• Bank of America’s recent report reveals that investors have been increasing bond allocations and cash reserves in May, as they fear a possible recession.
• The Fed’s hawkish policy has been raising interest rates, prompting Ryan Payne to call the bond market a “dangerous place to be” at the moment.
• According to BofA survey respondents remain pessimistic about the market, yet hopeful for a soft landing.
Bond Allocations on the Rise
According to a recent report by Bank of America (BofA), apprehensive investors have been pumping their bond holdings in May, as well as cash reserves, fearful of a possible recession. Bonds are debt securities similar to an IOU issued by governments, municipalities or corporations to raise funds from investors willing to lend them money for some time. The May Global Fund Manager Survey revealed managers continue to increase their bond allocations up to 14% from 10% the month before -the highest allocation in 14 years- with retail money inflow being considered as another sign of forming a bond bubble.
Fed’s Hawkish Policy
Fed Chair Jerome Powell has been raising interest rates up to 5% in 10 consecutive revisions since Q2 2022 with the latest hike in Q1 2023. This prompted Ryan Payne, President of Payne Capital Management (PCM) ,to comment on the danger of following the herd and investing in bonds during an interview with Reuters. He mentions that so far this year 25% of all bond inflows happened within 10 months thus indicating a potential bubble formation due to big retail money inflow going into bonds specifically.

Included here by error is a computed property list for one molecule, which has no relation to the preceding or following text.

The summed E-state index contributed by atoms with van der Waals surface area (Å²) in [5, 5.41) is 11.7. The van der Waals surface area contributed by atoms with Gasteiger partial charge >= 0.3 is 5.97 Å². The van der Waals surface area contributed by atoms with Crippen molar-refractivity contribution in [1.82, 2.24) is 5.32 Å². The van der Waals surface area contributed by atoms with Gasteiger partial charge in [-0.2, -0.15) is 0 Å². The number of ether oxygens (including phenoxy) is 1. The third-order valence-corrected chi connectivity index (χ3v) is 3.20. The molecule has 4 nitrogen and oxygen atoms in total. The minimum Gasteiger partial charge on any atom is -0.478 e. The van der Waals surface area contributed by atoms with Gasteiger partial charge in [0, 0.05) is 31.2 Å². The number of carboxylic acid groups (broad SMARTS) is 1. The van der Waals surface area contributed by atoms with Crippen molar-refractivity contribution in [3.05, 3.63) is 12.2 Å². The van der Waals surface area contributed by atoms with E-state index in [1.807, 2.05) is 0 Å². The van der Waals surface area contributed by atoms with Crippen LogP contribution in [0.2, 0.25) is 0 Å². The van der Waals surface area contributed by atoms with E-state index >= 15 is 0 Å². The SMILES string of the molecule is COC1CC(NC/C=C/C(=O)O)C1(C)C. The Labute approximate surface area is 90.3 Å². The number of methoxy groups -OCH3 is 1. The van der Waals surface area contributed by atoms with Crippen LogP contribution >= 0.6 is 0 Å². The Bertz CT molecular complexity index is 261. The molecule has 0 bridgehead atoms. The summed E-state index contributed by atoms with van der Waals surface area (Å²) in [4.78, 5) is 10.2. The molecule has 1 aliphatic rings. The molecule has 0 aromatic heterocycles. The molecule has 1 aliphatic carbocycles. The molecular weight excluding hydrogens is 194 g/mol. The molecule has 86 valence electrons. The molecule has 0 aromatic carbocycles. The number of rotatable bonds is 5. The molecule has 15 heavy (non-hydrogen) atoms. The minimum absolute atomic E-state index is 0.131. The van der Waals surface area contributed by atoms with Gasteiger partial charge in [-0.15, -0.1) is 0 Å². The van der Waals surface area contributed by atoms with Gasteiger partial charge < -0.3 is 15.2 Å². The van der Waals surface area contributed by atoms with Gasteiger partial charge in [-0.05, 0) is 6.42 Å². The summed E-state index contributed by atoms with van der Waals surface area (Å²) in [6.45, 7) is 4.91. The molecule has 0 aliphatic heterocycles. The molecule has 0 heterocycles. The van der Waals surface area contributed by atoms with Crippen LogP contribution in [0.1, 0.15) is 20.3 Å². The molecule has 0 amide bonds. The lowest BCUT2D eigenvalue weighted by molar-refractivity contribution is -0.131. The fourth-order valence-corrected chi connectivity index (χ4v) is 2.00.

The same survey also showed that despite 65% expecting weaker global growth -up from 63%- 63% believe it will be followed by a soft landing period characterized by moderate economic slowdown after growth period ends. The survey was based on responses from 289 fund managers overseeing $735 billion assets worldwide .
It is clear that people are wary about what may come next leading them towards safe investments such as bonds but this could potentially lead us towards dangerous territory considering how much money has already gone into bonds and cash reserves over the past ten months according to BofA reports . Although we cannot predict where this will end up we must keep our eyes open for signs of bubbles forming and take necessary precautions if needed .
• Bonds and cash reserves are on the rise due to fears of recession according to Bank of America report
• Fed chair Jerome Powell has raised interest rates up 5%, causing concern among investors • BofA survey respondents remain pessimistic yet hopeful for soft landing